Food shortages have gotten an uptick in press coverage in the last two days due to a G7 pronouncement that was curiously interpreted differently by the New York Times and the Financial Times. First, the NY Times:
The world’s economic ministers declared on Sunday that shortages and skyrocketing prices for food posed a potentially greater threat to economic and political stability than the turmoil in capital markets…
“Throughout the weekend we have heard again and again from ministers in developing countries and emerging economies that this is a priority issue,” said Robert B. Zoellick, president of the World Bank. “We have to put our money where our mouth is now, so that we can put food into hungry mouths. It is as stark as that.”….
Dominique Strauss-Kahn, the managing director of the International Monetary Fund, said the food crisis posed questions about the survivability of democracy and political regimes.
“As we know in the past, sometimes those questions lead to war,” he said. “We now need to devote 100 percent of our time to these questions.”
By contrast, the Financial Times saw the emphasis a bit differently:
The high-level economic meetings ended up putting as much weight on the global food crisis as the credit crisis. Palaniappan Chidambaram, India’s finance minister, told his colleagues rising food prices were causing severe problems.
Nevertheless, the fact that a finance-focused meeting gave so much attention to food is such a large departure as to underscore how serious the problem is.
While the New York Times has a good analysis today, “Fuel Choices, Food Crises and Finger-Pointing,” on the increasingly contentious biofuel programs, I found “Our global warming rage lets global hunger grow,” by Ambrose Evans-Pritchard at the Telegraph the more informative treatment. In part, it’s because he marshals some statistics that I haven’t seen elsewhere, such as how dependent some countries are on grain imports. In this case, I also found his tendency to sensationalism useful. People are starving, More will starve if the first world and rapidly developing third world countries don’t curtail their consumption of animal and fish protein and get off the biofuel kick.
One can take the Scrooge/Malhtusian view that there are always poor people who lead lives of desperation and want and do the equivalent of turning to another channel. But this crisis is not going away; it’s becoming ever more acute. And the reason that the rich and powerful nations have taken interest isn’t simply competition for scarce food resources (although that is an issue too). The bigger danger is refusal to export by the haves, and wars and mass emigrations by the have-nots. The Evans-Pritchard piece give a more visceral sense of what’s at stake.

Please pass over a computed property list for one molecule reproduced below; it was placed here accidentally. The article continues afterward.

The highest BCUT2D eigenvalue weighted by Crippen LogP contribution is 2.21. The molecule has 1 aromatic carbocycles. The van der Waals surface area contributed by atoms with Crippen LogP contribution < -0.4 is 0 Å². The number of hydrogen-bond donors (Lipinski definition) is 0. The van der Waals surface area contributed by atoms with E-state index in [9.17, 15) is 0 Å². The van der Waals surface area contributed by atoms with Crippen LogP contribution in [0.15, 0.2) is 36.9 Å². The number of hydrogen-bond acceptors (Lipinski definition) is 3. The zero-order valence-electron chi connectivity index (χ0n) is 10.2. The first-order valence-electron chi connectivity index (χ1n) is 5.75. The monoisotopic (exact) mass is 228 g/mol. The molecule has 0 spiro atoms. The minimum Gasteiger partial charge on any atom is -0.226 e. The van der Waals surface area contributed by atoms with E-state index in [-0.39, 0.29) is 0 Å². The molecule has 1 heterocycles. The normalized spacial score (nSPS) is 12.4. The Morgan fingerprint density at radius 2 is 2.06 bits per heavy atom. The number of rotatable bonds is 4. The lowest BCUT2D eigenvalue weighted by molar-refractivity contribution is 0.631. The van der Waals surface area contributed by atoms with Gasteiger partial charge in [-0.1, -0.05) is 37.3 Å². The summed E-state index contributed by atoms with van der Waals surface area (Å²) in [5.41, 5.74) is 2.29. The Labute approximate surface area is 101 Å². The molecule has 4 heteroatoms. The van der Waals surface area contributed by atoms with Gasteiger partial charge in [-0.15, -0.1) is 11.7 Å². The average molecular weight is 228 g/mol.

From the Telegraph:
We drive, they starve. The mass diversion of the North American grain harvest into ethanol plants for fuel is reaching its political and moral limits.
“The reality is that people are dying already,” said Jacques Diouf, of the UN’s Food and Agriculture Organization (FAO). “Naturally people won’t be sitting dying of starvation, they will react,” he said.
The UN says it takes 232kg of corn to fill a 50-litre car tank with ethanol. That is enough to feed a child for a year. Last week, the UN predicted “massacres” unless the biofuel policy is halted.
We are all part of this drama whether we fill up with petrol or ethanol. The substitution effect across global markets makes the two morally identical.
Mr Diouf says world grain stocks have fallen to a quarter-century low of 5m tonnes, rations for eight to 12 weeks. America – the world’s food superpower – will divert 18pc of its grain output for ethanol this year, chiefly to break dependency on oil imports. It has a 45pc biofuel target for corn by 2015.
Argentina, Canada, and Eastern Europe are joining the race.
The EU has targeted a 5.75pc biofuel share by 2010, though that may change. Europe’s farm ministers are to debate a measure this week ensuring “absolute priority” for food output.